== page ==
Being okay with making change

Hey everyone!

I’m sorry it has been a bit of while since I’ve updated my blog. To be honest, I’ve written a million 75% finished posts in my head… but I know that isn’t too useful to you. I thought I might take a bit of space to talk more about my work here in Kpandai and some of my impressions of how the district is working.

My first six weeks here (holy has it really been that long!) have been slllooooow work-wise and honestly I have done next to nothing to improve district functioning, to put it bluntly. It is weird to think that if I were starting out my first full-time job as many of my friends are right now, and I had produced as little as I have in my first six weeks, I’d probably be fired by now… Strictly speaking my only expected output of my first three months of being here is intense learning embedded in the district, so maybe that is okay? But it is still hard to get used to. I am trying my best to figure out where I can bring some value-add to the team here, but I can’t help thinking that maybe this is one problem with the aid industry… useless people can’t be fired, I mean I’m here for free! Even if I provide next to nothing back to the district, that small small something is ‘free’.

Can I change the system?

This is a question I go to bed thinking about every single night. Can I possibly change this system? There is an overwhelming amount of ambiguity and complexity with an added extra layer of completely out of my control forces working in all different directions. To be perfectly honest, there are times when I just want to throw in the towel, and say ‘Yo, I’m outta here. Ghana goooood luck with this (you’ll need it!)!’, but then again I’m only one and a bit months in, can’t give up now with so much uncertainty ahead!

Kpandai District is faced with a lot of challenges, these are just a few from what I’ve been able to gather so far:

  • Resources are scarce: financial resources are scarce, means of transport are scarce and so inevitably projects and services to the citizens are also limited. Pay for staff is low.
  • IGF is low: Internally generated funds (IGF) is unbelievably low. IGF are funds collected by the district itself through income, property and business taxes, licenses, transport fees collected etc. IGF only makes up 1% of the total district budget – can you imagine? As a result, the district has a very low amount of completely discretionary funds. Suddenly most of your budget is accountable to someone else and you can’t control when it flows into the district coffers, making effective planning and budgeting difficult.
  • Absenteeism: most of the district staff do not live in the Kpandai area. Many live in Tamale, the regional capital (6-7 hours away) so Fridays are often empty at the office, as are Mondays/Tuesdays as people travel home to their families on the weekend. Also a cause of absenteeism is that various donors and government programs pull out staff for training and workshops for several days at a time frustratingly frequently. The staff are paid extra for going to these, so why wouldn’t they go?! I had a two week stretch where I was the only person in the whole office.
  • Donor dependence: Since IGF is so low, the officers feel that they have to ‘sell’ their districts to donors to attract projects and funding. High performing officers, from a donor point of view are ones that come to lots of training, workshops and conferences and those that which means a lot of time away from the district where they are supposed to be working. Kind of a bad measurement for a ‘good’ officer eh? Also, with lots of donor projects and programs, it means an unbelievable amount of donor-specific monitoring and reporting done by the staff members… And don’t forget the associated added training for reporting properly! And more training whenever the reporting format is changed.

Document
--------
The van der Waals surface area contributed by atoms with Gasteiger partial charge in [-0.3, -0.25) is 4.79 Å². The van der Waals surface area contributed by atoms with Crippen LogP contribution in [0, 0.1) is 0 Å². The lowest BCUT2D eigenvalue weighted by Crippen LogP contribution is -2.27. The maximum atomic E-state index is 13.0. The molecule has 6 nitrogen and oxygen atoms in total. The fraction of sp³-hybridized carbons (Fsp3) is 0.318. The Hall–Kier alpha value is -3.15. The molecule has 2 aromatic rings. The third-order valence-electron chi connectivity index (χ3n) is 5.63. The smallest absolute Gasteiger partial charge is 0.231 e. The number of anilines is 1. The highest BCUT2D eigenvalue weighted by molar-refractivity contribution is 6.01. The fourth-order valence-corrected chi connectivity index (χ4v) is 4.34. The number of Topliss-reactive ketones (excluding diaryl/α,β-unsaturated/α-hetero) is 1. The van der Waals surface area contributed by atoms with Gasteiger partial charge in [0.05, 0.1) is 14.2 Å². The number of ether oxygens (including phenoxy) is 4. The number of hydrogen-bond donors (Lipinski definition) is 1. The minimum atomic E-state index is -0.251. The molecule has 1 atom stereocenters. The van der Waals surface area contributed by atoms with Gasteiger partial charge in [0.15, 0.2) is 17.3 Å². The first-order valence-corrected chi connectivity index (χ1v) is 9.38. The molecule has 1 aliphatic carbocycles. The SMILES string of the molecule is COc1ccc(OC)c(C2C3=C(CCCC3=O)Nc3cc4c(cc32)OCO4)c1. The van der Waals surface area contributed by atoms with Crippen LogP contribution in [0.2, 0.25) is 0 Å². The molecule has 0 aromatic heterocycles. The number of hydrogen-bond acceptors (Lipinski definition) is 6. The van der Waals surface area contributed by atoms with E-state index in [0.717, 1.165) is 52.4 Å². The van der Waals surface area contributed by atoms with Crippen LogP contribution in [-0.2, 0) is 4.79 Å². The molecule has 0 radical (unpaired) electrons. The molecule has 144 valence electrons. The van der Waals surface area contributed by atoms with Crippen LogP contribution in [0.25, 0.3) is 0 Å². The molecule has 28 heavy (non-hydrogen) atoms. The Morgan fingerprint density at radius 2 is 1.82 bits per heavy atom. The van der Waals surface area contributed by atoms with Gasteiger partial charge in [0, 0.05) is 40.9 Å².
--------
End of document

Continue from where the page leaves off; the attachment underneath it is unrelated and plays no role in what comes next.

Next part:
• Absence of individual performance based incentives: Hiring and salaries are determined by much, much higher up levels than at the district. Imagine Ottawa determining salary and staff requirements of municipalities in Canada. Firing anyone is practically impossible in the Government of Ghana, they just transfer people to a new district (lucky new district!). How can you motivate people to do a stellar job if they are not rewarded in any way for it?
  • Emphasis on top down: Everything is hierarchical and top-down dominated. You do what your superiors (and donors) tell you, not more not less. I have seen very little evidence of creativity and ideas being driven from the ‘bottom’ of the pyramid. Staff are not encouraged to innovate, or push back on ideas or methods that they know are not useful. How discouraging would that be?

So why, after all that, do I think I can make any change?

Many of the district officers themselves don’t think that they can make changes within their roles and tasks, or that they can affect the system to serve Kpandai people better. So, again, why do I think I can make any change? Sigh, I’m not always sure, but that is why I am here – try and make disruptive change within the system so that it works better for the 90% of people in Kpandai district that are poor, rural farmers, so that it works better for the village women that carry an inhuman amount of firewood on their heads to town everyday to sell, so that it works better for the entrepreneurial small business owners, so that it works better for the teenage girls that want to go high school, so that it just works better. These people, my Dorothys, deserve a better system.